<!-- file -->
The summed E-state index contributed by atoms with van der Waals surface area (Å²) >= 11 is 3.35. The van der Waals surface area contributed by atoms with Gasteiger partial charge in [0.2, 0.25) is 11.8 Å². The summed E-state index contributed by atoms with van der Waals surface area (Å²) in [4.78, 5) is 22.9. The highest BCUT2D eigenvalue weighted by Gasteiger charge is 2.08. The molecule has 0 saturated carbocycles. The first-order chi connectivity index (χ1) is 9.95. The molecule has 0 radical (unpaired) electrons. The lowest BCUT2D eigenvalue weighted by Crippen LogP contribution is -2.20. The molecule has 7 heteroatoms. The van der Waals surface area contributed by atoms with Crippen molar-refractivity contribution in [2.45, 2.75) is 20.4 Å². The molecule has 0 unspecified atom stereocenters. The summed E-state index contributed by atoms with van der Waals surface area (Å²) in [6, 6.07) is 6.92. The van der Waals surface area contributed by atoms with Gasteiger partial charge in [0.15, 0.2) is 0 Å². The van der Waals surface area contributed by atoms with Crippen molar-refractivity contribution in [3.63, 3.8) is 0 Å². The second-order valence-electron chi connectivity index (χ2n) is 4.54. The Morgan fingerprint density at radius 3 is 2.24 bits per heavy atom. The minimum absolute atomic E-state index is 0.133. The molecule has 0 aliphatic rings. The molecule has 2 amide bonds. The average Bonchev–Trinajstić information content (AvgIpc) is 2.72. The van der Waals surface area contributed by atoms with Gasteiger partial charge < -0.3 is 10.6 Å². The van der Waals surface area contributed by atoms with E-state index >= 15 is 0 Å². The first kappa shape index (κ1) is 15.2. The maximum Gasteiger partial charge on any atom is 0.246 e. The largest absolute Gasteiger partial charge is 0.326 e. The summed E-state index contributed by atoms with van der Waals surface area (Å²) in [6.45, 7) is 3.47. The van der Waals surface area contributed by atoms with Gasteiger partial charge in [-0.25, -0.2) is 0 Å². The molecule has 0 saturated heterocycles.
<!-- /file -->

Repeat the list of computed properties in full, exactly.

The summed E-state index contributed by atoms with van der Waals surface area (Å²) >= 11 is 3.35. The van der Waals surface area contributed by atoms with Gasteiger partial charge in [0.2, 0.25) is 11.8 Å². The summed E-state index contributed by atoms with van der Waals surface area (Å²) in [4.78, 5) is 22.9. The highest BCUT2D eigenvalue weighted by Gasteiger charge is 2.08. The molecule has 0 saturated carbocycles. The first-order chi connectivity index (χ1) is 9.95. The molecule has 0 radical (unpaired) electrons. The lowest BCUT2D eigenvalue weighted by Crippen LogP contribution is -2.20. The molecule has 7 heteroatoms. The van der Waals surface area contributed by atoms with Crippen molar-refractivity contribution in [2.45, 2.75) is 20.4 Å². The molecule has 0 unspecified atom stereocenters. The summed E-state index contributed by atoms with van der Waals surface area (Å²) in [6, 6.07) is 6.92. The van der Waals surface area contributed by atoms with Gasteiger partial charge in [0.15, 0.2) is 0 Å². The van der Waals surface area contributed by atoms with Crippen molar-refractivity contribution in [3.63, 3.8) is 0 Å². The second-order valence-electron chi connectivity index (χ2n) is 4.54. The Morgan fingerprint density at radius 3 is 2.24 bits per heavy atom. The minimum absolute atomic E-state index is 0.133. The molecule has 0 aliphatic rings. The molecule has 2 amide bonds. The average Bonchev–Trinajstić information content (AvgIpc) is 2.72. The van der Waals surface area contributed by atoms with Gasteiger partial charge < -0.3 is 10.6 Å². The van der Waals surface area contributed by atoms with E-state index >= 15 is 0 Å². The first kappa shape index (κ1) is 15.2. The maximum Gasteiger partial charge on any atom is 0.246 e. The largest absolute Gasteiger partial charge is 0.326 e. The summed E-state index contributed by atoms with van der Waals surface area (Å²) in [6.45, 7) is 3.47. The van der Waals surface area contributed by atoms with Gasteiger partial charge in [-0.25, -0.2) is 0 Å². The molecule has 0 saturated heterocycles.